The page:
How exciting is decision-making?? I’ve always enjoyed the logic that goes into navigating the personal and professional crossroads of life. Sometimes things work out. Other times it’s a disaster. Did we make the right call? How can we know for sure?
I read a book a couple years ago that took decision-making to a whole new level. It was Decisive by Chip & Dan Heath. I don’t think I’ve heard as comprehensive (or creative) a thinking process as it relates to decision-making. And the best part is that is applies to nearly all circumstances, from business (should we sue a bigger company? offer a discount on our products?) to personal (should I break up with my significant other? let my adult child move back home? buy a new TV?).
Here is a brief summary of the WRAP decision-making process the Heath brothers use:
W – Widen Your Options
The first decision-making mistake we often make is assuming a situation is binary – we chose between only two options. In reality, there are so many more possibilities.
Expand your options – Find several alternatives, not just one. Instead of deciding whether to stay or quit a job, come up with several options for making the best of a job without leaving.
Consider the opportunity cost – Determine what you give up by making a certain decision. What else could you have instead? For instance, by choosing to attend a private school, you may be choosing to not attend a public school AND buy a new car. Which would you rather have?
Benchmark – Instead of rushing out to make a decision, find someone who has already solved your problem. What did he or she do and how did it turn out? What do the experts say to do in this situation?
R – Reality-Test Your Assumptions
Once we’re leaning a certain way on a decision (and especially after we’ve made the decision), we’re often imprisoned by our confirmation bias. We want our decision to be “right,” so we look for confirmation and discount or ignore evidence to the contrary.
Consider the opposite – Look for reasons why the decision you want to make could very well be the wrong one. In other words, look at it from the standpoint of someone who disagrees completely and be willing to acknowledge the weaknesses from that side. (Maybe this could come in handy in politics).
Zoom in/out – Zoom in by asking for the real-world experience of others in the exact situation as you. (What did your friend think of the restaurant you are considering visiting?). Then zoom out by looking at the macro data (What is the overall Yelp rating for the restaurant?). Why guess when you can know?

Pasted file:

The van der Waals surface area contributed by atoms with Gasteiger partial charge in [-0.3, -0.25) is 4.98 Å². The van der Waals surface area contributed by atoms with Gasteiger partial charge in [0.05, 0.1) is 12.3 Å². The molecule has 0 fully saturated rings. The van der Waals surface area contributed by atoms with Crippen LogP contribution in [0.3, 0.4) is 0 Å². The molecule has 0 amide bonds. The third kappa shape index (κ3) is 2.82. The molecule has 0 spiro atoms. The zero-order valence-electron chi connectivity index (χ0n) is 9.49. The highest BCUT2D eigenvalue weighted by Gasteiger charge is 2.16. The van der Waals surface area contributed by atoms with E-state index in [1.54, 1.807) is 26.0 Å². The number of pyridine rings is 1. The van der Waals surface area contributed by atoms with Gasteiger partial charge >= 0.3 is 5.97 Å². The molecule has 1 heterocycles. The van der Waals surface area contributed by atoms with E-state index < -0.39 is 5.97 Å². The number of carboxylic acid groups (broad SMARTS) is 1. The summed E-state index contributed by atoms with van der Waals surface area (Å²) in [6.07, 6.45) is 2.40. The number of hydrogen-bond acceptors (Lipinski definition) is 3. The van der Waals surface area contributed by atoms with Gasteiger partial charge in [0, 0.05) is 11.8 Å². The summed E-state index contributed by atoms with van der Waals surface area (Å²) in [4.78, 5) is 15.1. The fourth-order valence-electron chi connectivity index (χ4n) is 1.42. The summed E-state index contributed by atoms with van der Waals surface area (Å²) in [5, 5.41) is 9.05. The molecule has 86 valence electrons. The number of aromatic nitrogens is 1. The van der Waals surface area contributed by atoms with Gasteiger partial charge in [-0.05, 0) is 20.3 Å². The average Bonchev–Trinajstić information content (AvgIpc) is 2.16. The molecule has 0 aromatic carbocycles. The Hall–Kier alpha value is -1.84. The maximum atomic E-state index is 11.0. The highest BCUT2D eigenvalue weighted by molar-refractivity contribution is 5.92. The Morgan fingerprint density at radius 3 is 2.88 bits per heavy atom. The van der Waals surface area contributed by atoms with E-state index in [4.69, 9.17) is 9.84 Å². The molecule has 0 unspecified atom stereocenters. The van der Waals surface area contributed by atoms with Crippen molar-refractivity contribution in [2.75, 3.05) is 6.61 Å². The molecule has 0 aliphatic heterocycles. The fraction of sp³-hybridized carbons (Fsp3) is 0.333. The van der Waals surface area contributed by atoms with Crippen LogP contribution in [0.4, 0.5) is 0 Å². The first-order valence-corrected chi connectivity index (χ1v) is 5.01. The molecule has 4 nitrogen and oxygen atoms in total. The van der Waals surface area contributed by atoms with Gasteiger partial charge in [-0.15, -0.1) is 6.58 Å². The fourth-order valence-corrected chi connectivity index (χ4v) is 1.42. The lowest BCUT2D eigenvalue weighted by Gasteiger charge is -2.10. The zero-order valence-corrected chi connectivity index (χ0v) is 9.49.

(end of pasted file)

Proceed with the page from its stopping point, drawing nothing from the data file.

“Ooch” – According to the Heaths, to “ooch” means to experiment on a small scale. Instead of investing tremendous effort and resources toward a decision, look for ways to test a decision before actually deciding. Hire several firms to do one project before awarding one with the big contract. Sell your pies at the farmer’s market before starting a baking business.
A – Attain Distance Before Deciding
Deciding and executing don’t need to happen at the same time. Better to take a “cooling off” period.
Overcome short-term emotion – Give yourself some time before acting on a decision. Use 10/10/10 – ask yourself how you will feel about the decision in 10 minutes, 10 months and 10 years. Ask what decision your successor would make in this situation (especially for high profile ones) – or how you would advise your best friend.
Honor your core priorities – Remind yourself what is most important to you. Then consider the options in light of those priorities.
P – Prepare to Be Wrong
Being “right” about a bad decision just isn’t worth it. Politics aside, remember Sarah Palin’s bridge to nowhere? At least she had a jumping off point. Opt for a correctable slip up over a colossal failure.
Bookend the future – Anticipate the future given your desired course of action. If everything goes right, what will you do? If everything goes wrong, how will you respond? Ask yourself what could go wrong and improve on it.
Set a tripwire – Decide at what point you will change course. What would make a job so bad you would finally have to leave it? How much will you invest toward a failing business (or a hobby) before you throw in the towel?
We’ll never outlive the necessity to make decisions. As stressful as it can be, it is immensely rewarding as well. Decision-making is a function of leadership. The more willing we are to make decisions (and live with the consequences), the more opportunities we’ll get.
Nathan Magnuson is a leadership consultant, coach, trainer and thought leader. Receive his ebook Trusted Leadership Advisor by subscribing to his website or follow him on Twitter.